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Data is the foundation of quality improvement but how much thought do we give to the biases that exist in data? To get a better understanding of data it is often useful to think about why a particular data set exists. What was its purpose and who created it? Understanding this is essential if you are going to make data-based assessments on whether quality improvement has been achieved or not.

The first stage in understanding data is seeing it as a process rather than objective truth. One method of doing this is looking at data through the Wisdom Hierarchy.

The Wisdom Hierarchy sets out that the process of data has four key elements. Progressing through the hierarchy is the thing that adds value to the work that you do. The basis of the data process is confusingly called the data layer. Within the context of the hierarchy, data is the raw data that you collect from the people that pass through your services. It has no structure and on its own doesn’t provide much value.

The information layer is where the raw data begins to have structure imposed on it. This could be creating drop-down lists, or it could be interpreting open text that has been supplied on forms. This is a key stage where bias can enter your data. Mentioning bias, in relation to data, often provokes a defensive reaction from people but is not meant to imply a level of deception in data collection.

An example of how bias manifests in the information layer can be seen through changes in social attitudes to gender. If you are working in a service that is using a ten-year-old form to record client gender it is unlikely that it will reflect a 2019 understanding of how people define gender. This is a bias that has developed through changes in social norms.

The knowledge level of the hierarchy is where the application of domain expertise, or technical processes, creates something useful out of the information. For example, applying public health knowledge to information can provide an insight that is not obvious from the original data. Analysts applying algorithms to information is another example of creating added value through knowledge.

The final stage – ‘wisdom’ – is about taking that knowledge and applying it to achieve change. The wisdom stage is the point that real value is realised and the ultimate aim of collecting the raw data in the first place. An interesting test of all data you might possess is considering how much of it progresses through the hierarchy to the wisdom stage.

The hierarchy also maps nicely onto the model of continuous service improvement and is a good starting point for any improvement process. It also highlights a potential weakness that public sector systems currently have in identifying and gathering data.

One of the key problems with using data, within the public sector, sits within the information and knowledge stages. In considering how data becomes information and is then converted into knowledge we must consider the original purpose of that data.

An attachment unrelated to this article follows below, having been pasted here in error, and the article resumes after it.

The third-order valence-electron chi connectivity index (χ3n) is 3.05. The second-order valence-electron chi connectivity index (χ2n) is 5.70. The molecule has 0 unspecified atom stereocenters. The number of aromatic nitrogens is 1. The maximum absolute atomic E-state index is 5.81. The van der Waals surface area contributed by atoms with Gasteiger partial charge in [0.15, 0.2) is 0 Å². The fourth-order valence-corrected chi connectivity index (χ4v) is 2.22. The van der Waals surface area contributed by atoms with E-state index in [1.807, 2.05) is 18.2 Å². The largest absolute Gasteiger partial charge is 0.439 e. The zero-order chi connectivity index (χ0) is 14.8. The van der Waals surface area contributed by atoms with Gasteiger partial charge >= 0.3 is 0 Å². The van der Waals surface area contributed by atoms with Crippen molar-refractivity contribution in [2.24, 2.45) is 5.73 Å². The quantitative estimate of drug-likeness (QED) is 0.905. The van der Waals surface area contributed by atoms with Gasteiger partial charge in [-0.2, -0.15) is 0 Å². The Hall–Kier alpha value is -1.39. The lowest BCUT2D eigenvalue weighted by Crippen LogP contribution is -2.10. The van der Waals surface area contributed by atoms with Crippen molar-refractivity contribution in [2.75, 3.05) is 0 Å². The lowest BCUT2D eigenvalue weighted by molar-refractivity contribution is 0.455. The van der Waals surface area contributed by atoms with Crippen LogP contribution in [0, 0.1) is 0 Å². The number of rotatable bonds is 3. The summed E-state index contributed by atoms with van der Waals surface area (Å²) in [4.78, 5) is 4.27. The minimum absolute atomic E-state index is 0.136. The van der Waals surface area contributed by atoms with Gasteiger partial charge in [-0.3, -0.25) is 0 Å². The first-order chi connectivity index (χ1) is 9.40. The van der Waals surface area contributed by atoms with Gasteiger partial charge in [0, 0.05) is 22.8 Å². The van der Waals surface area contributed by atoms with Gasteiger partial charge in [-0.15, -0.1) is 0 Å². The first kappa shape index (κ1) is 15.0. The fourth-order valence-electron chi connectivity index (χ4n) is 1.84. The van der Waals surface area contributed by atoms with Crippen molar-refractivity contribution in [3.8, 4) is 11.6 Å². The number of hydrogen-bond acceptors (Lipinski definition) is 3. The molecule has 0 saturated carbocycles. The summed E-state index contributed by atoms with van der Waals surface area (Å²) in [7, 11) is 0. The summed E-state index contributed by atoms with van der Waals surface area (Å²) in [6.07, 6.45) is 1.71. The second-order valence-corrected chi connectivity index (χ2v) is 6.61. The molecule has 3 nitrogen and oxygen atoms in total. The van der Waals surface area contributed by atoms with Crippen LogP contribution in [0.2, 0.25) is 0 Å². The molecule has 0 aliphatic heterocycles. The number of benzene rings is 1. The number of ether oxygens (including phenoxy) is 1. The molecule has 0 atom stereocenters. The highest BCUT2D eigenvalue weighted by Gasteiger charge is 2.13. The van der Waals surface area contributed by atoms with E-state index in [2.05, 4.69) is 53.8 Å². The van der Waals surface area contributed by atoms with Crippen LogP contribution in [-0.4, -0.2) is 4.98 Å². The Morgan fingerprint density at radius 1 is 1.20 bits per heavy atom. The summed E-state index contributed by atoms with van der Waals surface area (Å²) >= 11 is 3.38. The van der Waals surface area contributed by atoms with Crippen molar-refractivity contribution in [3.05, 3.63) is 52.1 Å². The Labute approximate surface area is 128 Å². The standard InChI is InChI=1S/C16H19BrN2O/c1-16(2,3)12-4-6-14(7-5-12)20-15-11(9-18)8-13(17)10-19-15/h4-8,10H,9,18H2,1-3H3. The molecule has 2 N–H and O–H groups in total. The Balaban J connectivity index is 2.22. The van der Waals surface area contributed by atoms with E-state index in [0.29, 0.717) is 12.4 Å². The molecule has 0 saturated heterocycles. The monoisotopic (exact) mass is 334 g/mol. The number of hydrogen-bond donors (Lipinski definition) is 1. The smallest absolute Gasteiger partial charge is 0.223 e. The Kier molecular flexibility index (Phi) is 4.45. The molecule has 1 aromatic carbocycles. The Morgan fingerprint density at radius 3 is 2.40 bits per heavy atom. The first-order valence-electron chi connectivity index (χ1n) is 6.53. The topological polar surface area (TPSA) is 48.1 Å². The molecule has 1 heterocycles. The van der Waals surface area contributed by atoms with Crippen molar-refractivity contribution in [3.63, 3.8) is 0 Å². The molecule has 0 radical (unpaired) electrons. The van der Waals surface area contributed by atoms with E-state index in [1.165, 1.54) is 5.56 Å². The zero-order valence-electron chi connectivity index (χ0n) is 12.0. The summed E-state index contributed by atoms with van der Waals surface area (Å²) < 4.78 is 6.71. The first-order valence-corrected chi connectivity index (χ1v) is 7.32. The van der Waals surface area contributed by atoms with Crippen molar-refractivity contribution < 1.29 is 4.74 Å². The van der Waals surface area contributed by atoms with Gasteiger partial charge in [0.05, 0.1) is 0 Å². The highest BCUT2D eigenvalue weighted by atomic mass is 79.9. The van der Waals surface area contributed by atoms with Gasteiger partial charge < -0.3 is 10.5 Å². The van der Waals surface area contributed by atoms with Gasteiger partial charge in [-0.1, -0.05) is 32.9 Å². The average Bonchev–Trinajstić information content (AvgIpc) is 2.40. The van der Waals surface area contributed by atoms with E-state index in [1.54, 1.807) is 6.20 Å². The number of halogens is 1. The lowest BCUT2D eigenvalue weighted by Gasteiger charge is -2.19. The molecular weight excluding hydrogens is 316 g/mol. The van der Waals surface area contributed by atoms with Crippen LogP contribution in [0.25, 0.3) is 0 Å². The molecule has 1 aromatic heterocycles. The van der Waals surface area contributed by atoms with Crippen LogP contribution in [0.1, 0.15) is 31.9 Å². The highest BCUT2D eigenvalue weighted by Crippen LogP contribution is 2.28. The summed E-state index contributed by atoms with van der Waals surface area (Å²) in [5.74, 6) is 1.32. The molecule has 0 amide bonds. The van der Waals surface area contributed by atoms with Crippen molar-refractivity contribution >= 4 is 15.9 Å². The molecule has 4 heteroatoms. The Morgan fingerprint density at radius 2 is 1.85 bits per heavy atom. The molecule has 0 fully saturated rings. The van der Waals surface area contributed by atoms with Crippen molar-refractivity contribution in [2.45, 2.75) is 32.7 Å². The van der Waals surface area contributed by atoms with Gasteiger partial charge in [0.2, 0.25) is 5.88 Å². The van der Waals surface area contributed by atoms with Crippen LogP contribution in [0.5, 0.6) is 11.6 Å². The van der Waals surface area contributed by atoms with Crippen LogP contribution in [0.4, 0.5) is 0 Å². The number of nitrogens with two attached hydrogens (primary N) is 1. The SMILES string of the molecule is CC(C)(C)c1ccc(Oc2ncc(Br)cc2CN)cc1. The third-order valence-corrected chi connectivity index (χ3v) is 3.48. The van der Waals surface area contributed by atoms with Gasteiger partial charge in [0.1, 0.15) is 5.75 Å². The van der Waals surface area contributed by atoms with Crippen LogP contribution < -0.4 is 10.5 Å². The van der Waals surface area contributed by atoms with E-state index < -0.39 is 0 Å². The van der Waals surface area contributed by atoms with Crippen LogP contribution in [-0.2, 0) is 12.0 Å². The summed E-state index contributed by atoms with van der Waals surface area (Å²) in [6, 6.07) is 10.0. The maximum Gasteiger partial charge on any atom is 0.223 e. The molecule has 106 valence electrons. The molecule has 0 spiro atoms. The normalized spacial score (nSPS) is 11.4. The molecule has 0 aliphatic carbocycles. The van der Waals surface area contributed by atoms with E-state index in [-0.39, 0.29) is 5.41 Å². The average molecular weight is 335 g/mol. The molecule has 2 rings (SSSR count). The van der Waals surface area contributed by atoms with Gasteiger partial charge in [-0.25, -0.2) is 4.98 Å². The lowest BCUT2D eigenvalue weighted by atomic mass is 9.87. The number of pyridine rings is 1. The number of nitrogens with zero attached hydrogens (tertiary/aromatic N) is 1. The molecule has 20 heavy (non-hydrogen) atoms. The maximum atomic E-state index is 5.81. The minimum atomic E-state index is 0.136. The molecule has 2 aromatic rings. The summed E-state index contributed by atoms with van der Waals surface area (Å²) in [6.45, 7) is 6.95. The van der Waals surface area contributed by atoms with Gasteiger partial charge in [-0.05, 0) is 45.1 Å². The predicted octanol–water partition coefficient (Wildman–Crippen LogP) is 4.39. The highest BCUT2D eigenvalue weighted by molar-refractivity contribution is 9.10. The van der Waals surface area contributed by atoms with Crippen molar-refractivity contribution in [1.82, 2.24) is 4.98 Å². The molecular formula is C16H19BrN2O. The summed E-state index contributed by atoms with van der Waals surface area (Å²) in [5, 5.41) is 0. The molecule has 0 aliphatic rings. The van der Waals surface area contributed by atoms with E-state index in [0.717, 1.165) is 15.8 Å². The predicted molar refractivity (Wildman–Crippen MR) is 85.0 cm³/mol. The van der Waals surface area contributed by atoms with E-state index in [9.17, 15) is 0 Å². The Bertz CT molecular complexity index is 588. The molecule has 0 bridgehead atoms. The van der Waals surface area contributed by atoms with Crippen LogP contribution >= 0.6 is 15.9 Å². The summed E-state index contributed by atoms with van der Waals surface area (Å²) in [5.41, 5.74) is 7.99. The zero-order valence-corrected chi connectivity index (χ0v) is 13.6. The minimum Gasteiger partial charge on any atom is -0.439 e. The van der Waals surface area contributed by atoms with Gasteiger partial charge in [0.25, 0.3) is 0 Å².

Much of the public sector system is a command and control system. Policy and objectives are set at the top of the system and cascade down to the frontline services. In return accountability data flows from frontline services back up to where policy is set. The purpose of this data is to demonstrate that policy is being implemented consistently throughout the system.

Accountability data is not neutral. Even within the constraints of good data management bias will enter this data as it is converted from information to knowledge. This is because the data serves two accountability purposes. It must prove the effectiveness of the service, in the context of the policy, but it also must not undermine the original basis for the policy.

An example of this can be seen in the Primary Care Quality Outcome Framework Data. This dataset is an excellent range of data, that is collected from individual GP practices and ostensibly indicates disease prevalence at a local level. But this is data that dictates an element of the payments that are made to practices and as such are open to bias. How we take account of that potential for bias in the knowledge layer dictates the value of the dataset.

The problem of accountability data is its lack of accountability. Data that is designed to prove compliance to external bodies is likely to hide failure. This is a contradiction to quality improvement where failure, and understanding its cause, is fundamental in order to identify areas for improvement.

Which leaves anyone seriously intent on achieving continuous improvement with a difficult conundrum. Collecting data solely for specific service improvement exercises will provide the most reliable data but is inefficient from a system perspective. Using readily available data and removing the bias in its creation is unlikely to be possible.

The challenge to systems is to move to a basis where the main purpose of data is not to prove that everything is working as intended. This expends a great deal of effort on an exercise that doesn’t realise value in terms of improving front line services. This is a political choice and one that is in the hands of local systems as we promote more integration.

I hope that the opportunity of integration is seen as an opportunity to realise the value of data. Breaking down the purpose of data collection is the first step of seizing that opportunity.

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